Zero Waste Recipe Ideas

1) Carrot Top Pesto

If you grow your own carrots in a home garden, buy locally at farm stands or farmers’ markets, or even opt for whole carrots at supermarkets, then you know the struggle of finding something to do with those pesky carrot tops. They’re lush, green, and voluminous but tend to be more of an afterthought when it comes to cooking with carrots. It turns out their leafy stems actually taste quite similar to parsley (or coriander), which makes them an excellent candidate for pesto recipes! Try out this simple, no-bake carrot top recipe the next time you want to amp up your pasta, sandwiches, soups, salads, dips, and more.

In a food processor, blender, or mortar and pestle, simply add one cup of packed carrot tops (around 40 grams worth) with one cup of spinach, one or two cloves of fresh garlic (or more to taste), half a cup of pine nuts or cashews, half a cup of olive oil, a squeeze of lemon or lime juice as desired, and salt and pepper to taste. Blitz and pulse until the pesto has reached your desired consistency (shorter pulses for a chunkier texture, and longer blending for a creamier, sauce-like pesto). Feel free to play around with the ratios and herb additions in this recipe to suit your taste as necessary (such as swapping the olive oil with sesame oil for a richer and nuttier taste, or use sunflower seeds instead of pine nuts and cashews to make this nut free, etc.).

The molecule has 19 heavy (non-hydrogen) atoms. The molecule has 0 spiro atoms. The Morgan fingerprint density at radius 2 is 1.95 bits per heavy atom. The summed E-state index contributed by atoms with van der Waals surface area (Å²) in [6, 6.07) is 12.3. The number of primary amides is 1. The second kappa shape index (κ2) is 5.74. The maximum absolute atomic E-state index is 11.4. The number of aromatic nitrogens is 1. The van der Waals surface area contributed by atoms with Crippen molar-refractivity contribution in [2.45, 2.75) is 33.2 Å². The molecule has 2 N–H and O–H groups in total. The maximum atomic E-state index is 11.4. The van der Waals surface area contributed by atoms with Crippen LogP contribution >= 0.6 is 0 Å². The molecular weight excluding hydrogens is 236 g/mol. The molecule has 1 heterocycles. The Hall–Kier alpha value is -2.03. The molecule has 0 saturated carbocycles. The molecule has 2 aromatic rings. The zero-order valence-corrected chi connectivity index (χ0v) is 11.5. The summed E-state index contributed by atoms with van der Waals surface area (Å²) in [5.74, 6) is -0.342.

2) Spiralized Broccoli Stem Noodles

You may have heard about zoodles, or zucchini noodles, which are essentially just spiralized and sautéed zucchinis used to bolster or take the place of regular noodles–did you know that you can do the exact same thing with broccoli stems? Broccoli stems are some of the most commonly thrown away vegetable parts–everyone knows and loves broccoli florets, but nobody ever knows what to do with the stems. Hopefully, you’re already buying whole broccoli heads instead of the pre-bagged florets that introduce plastic packaging and contribute to unnecessary waste or even growing your own broccoli. Regardless, before you toss those stems in your compost bins, consider turning them into noodles!

Start by spiralizing your broccoli stem after washing and cutting off the head of florets using a vegetable spiralizer, which can be found online or at most retailers for as little as only six dollars (alternatively, use a potato peeler to just shave the stem into noodles yourself). Then, cook them in a skillet over medium heat with one to two tablespoons of olive oil as well as salt and pepper for at least three to five minutes or until tender. From there, the possibilities are endless–try adding some grated pecorino romano cheese along with garlic, lemon juice, pine nuts, and red pepper flakes for a comforting, savory broccoli noodle dish. Get creative and add your choice of proteins and seasonings to make this unique twist on veggie noodles entirely your own!


Written by Carole Wilay ’25

Photo by Amirali Mirhashemian on Unsplash

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